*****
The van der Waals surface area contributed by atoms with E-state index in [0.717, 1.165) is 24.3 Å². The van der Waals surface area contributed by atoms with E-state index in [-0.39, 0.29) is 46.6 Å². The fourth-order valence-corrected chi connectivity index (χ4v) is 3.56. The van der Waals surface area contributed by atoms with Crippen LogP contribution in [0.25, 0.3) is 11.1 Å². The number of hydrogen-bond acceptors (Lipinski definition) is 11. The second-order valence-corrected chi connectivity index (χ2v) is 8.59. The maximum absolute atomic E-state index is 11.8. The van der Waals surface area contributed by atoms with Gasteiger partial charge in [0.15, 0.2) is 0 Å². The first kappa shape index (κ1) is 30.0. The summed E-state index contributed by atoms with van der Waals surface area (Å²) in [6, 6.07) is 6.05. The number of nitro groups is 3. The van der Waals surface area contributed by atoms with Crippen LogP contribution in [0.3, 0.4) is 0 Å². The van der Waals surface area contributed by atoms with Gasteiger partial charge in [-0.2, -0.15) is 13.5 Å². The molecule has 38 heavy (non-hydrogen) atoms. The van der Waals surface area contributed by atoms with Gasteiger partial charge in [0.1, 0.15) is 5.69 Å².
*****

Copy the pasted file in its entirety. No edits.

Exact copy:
The van der Waals surface area contributed by atoms with E-state index in [0.717, 1.165) is 24.3 Å². The van der Waals surface area contributed by atoms with E-state index in [-0.39, 0.29) is 46.6 Å². The fourth-order valence-corrected chi connectivity index (χ4v) is 3.56. The van der Waals surface area contributed by atoms with Crippen LogP contribution in [0.25, 0.3) is 11.1 Å². The number of hydrogen-bond acceptors (Lipinski definition) is 11. The second-order valence-corrected chi connectivity index (χ2v) is 8.59. The maximum absolute atomic E-state index is 11.8. The van der Waals surface area contributed by atoms with Gasteiger partial charge in [0.15, 0.2) is 0 Å². The first kappa shape index (κ1) is 30.0. The summed E-state index contributed by atoms with van der Waals surface area (Å²) in [6, 6.07) is 6.05. The number of nitro groups is 3. The van der Waals surface area contributed by atoms with Crippen LogP contribution in [0.3, 0.4) is 0 Å². The van der Waals surface area contributed by atoms with Gasteiger partial charge in [-0.2, -0.15) is 13.5 Å². The molecule has 38 heavy (non-hydrogen) atoms. The van der Waals surface area contributed by atoms with Gasteiger partial charge in [0.1, 0.15) is 5.69 Å².